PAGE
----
Search Images Maps Play YouTube News Gmail Drive More »
Sign in
Screen reader users: click this link for accessible mode. Accessible mode has the same essential features but works better with your reader.

Patents

  1. Advanced Patent Search
Publication numberUS5141652 A
Publication typeGrant
Application numberUS 07/714,211
Publication dateAug 25, 1992
Filing dateJun 12, 1991
Priority dateApr 18, 1990
Fee statusLapsed
Also published asDE69212244D1, DE69212244T2, EP0518119A1, EP0518119B1
Publication number07714211, 714211, US 5141652 A, US 5141652A, US-A-5141652, US5141652 A, US5141652A
InventorsRobert M. Moore, Jr., Clarinda M. Whitton, Lawrence H. Shepherd, Jr.
Original AssigneeEthyl Corporation
Export CitationBiBTeX, EndNote, RefMan
External Links: USPTO, USPTO Assignment, Espacenet
Water treatment process
US 5141652 A
Abstract
This invention relates to a process for reducing the biological activity in water by feeding a solution of BrCl stabilized by a hydrohalic acid or an aqueous halide salt into the water to be treated in an amount sufficient to effect the reduction of biological activity in the water thus treated.
Images(7)
Previous page
Next page
Claims(38)
We claim:
1. A process for reducing biological activity in a water system which process comprises
a) providing a supply of a biocidal solution, which solution comprises
(i) bromine chloride (BrCl),
(ii) water,
(iii) and a sufficient amount of a stabilizer consisting essentially of a halide salt or a hydrohalic acid or a mixture of halide salt and hydrohalic acid such that less than 30% of the BrCl reacts with water per year to form hypobromous acid and hydrochloric acid; and
b) adding from said supply, said biocidal solution to the water system at a rate sufficient to maintain at least about 1 to 2 parts of hypobromous acid per million parts of water.
2. The process of claim 1 wherein the halide salt is comprised of a chloride or bromide anion and an alkali metal, an alkaline-earth metal, or a quaternary ammonium cation.
3. The process of claim 2 wherein the halide salt is CaBr2, CaCl2, KBr, KCl, LiBr, LiCl, MgCl2, MgBr2, NaCl, or NaBr.
4. The process of claim 3 wherein the halide salt is NaCl.
5. The process of claim 1 wherein the hydrohalic acid is HCl.
6. The process of claim 1 wherein the biocidal solution contains from about 0.1 to about 3.0 moles of BrCl per liter of solution.
7. The process of claim 6 wherein the biocidal solution contains from about 0.5 to about 2 moles of BrCl per liter of solution.
8. The process of claim 1 wherein the biocidal solution contains a sufficient amount of stabilizer to provide from about to about 4 moles of halogen anion per liter of said solution.
9. A process for reducing the biological activity in water which process comprises introducing into the water a biocidal solution comprising BrCl, water, and an amount of a stabilizer consisting essentially of a halide salt or a hydrohalic acid or a mixture of a halide salt and hydrohalic acid, which amount is sufficient to reduce the conversion of BrCl to HOBr and HCl in the biocidal solution to less than 30% per year.
10. The process of claim 9 wherein the halide salt is comprised of a halide anion and an alkali metal, an alkaline-earth metal, or a quaternary ammonium cation.
11. The process of claim 10 wherein the halide salt is CaBr2, CaCl2, KBr, KCl, LiBr, LiCl, MgCl2, MgBr2, NaCl, or NaBr.
12. The process of claim 11 wherein the halide salt is NaCl.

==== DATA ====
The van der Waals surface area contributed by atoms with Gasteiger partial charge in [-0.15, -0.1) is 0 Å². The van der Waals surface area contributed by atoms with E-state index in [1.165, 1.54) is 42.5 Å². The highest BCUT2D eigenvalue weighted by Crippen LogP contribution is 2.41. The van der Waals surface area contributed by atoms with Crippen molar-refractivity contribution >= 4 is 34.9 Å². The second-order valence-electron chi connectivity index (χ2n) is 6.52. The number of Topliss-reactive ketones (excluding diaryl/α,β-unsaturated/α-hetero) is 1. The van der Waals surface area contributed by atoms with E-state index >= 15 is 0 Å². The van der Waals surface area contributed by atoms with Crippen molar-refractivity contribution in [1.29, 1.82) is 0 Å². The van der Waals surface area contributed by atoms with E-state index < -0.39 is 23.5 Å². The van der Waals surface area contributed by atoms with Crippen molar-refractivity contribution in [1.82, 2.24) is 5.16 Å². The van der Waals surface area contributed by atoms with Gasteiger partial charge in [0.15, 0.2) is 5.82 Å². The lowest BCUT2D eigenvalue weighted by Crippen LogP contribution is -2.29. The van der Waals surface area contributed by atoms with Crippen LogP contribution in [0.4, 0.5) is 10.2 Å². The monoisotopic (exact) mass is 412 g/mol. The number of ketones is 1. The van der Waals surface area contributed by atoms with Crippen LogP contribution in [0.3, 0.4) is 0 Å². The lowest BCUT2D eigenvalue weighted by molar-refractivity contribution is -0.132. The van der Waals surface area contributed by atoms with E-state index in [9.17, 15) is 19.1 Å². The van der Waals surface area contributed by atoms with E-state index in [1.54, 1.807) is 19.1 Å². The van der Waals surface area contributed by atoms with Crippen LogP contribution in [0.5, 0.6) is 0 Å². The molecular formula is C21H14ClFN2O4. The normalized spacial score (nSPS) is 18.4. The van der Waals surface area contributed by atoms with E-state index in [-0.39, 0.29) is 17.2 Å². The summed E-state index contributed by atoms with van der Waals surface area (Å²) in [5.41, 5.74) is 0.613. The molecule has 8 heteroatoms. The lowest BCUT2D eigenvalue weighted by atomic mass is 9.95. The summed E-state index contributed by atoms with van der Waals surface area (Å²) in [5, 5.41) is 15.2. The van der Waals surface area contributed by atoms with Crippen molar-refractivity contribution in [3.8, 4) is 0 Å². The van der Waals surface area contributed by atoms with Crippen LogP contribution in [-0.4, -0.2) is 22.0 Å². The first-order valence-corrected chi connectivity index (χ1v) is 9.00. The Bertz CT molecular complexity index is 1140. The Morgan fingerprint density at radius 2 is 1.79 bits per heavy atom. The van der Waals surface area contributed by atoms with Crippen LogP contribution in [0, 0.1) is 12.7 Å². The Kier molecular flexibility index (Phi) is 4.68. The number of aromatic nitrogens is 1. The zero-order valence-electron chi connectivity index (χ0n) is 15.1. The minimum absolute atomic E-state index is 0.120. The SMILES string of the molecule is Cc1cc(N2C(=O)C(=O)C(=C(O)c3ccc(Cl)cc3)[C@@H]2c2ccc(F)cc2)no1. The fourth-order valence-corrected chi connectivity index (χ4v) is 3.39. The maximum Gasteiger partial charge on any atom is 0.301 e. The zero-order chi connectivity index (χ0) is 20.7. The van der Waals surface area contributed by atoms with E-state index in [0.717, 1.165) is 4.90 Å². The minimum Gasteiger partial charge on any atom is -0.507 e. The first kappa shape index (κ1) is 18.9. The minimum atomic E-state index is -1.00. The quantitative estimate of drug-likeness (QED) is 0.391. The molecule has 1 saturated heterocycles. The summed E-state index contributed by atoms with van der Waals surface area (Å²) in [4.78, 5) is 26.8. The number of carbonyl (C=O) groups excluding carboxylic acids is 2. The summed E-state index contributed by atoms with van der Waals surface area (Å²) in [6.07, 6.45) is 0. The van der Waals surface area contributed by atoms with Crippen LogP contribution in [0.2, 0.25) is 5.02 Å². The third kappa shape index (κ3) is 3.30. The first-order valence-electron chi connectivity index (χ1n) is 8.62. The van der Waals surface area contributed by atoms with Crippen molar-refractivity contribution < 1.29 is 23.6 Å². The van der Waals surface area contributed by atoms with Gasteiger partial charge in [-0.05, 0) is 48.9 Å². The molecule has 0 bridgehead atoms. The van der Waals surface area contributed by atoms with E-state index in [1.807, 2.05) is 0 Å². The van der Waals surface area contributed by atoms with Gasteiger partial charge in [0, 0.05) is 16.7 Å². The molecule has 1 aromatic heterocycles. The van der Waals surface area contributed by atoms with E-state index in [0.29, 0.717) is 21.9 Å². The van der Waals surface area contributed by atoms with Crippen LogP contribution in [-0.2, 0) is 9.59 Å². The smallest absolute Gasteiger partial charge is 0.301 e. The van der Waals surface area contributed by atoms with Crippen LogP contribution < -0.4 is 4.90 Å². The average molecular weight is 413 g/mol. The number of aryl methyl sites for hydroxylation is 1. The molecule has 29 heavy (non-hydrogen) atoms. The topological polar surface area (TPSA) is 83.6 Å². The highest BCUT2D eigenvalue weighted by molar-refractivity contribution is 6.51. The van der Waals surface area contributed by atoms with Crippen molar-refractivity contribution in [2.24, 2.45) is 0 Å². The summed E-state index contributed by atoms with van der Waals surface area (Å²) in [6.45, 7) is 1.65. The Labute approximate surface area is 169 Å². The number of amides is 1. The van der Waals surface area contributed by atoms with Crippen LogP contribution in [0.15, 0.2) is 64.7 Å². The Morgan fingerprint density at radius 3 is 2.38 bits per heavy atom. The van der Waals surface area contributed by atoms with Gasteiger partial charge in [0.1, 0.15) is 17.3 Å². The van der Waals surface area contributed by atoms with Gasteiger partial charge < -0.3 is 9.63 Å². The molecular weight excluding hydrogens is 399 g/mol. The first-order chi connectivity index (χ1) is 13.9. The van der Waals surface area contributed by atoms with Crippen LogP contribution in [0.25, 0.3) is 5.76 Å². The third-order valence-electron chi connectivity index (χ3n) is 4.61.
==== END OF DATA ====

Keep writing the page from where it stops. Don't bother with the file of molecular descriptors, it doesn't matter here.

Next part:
13. The process of claim 9 wherein the hydrohalic acid is HCl.
14. The process of claim 9 wherein the biocidal solution contains a sufficient amount of stabilizer to provide from about 1 to about 4 moles of halogen anion per liter of solution.
15. The process of claim 9 wherein the biocidal solution contains from about 0.1 to about 3.0 moles of BrCl per liter of solution.
16. The process of claim 15 wherein the biocidal solution contains from about 0.5 to about 2 moles of BrCl per liter of solution.
17. A process for reducing the biological activity in water which process comprises introducing into the water a biocidal solution comprising about 0.5 to about 2 moles per liter of BrCl, water, and an amount of a stabilizer consisting essentially of a halide salt or a hydrohalic acid or a mixture of halide salt and hydrohalic acid which amount is sufficient to reduce the conversion of BrCl to HOBr and HCl in the biocidal solution to less than 30% per year.
18. The process of claim 17 wherein the halide salt is NaCl.
19. The process of claim 18 wherein the biocidal solution contains from about 1 to about 4 moles of NaCl per liter of solution.
20. A process for reducing biological activity in a water system which process comprises
a) providing a supply of a biocidal solution, which solution comprises
(i) bromine chloride (BrCl),
(ii) water,
(iii) and a sufficient amount of a stabilizer comprising a chloride salt or a hydrochloride acid or a mixture of chloride salt and hydrochloride acid such that less than 30% of the BrCl reacts with water per year to form hypobromous acid and hydrochloric acid; and
b) adding from said supply, said biocidal solution to the water system at a rate sufficient to maintain at least about 1 to 2 parts of hypobromous acid per million parts of water.
21. The process of claim 20 wherein the chloride salt is comprised of a chloride anion and an alkali metal, an alkaline-earth metal, or a quaternary ammonium cation.
22. The process of claim 21 wherein the chloride salt is CaCl2, KCl, LiCl, MgCl2, or NaCl.
23. The process of claim 22 wherein the chloride salt is NaCl.
24. The process of claim 20 wherein the hydrochloride acid is HCl.
25. The process of claim 20 wherein the biocidal solution contains from about 0.1 to about 3.0 moles of BrCl per liter of solution.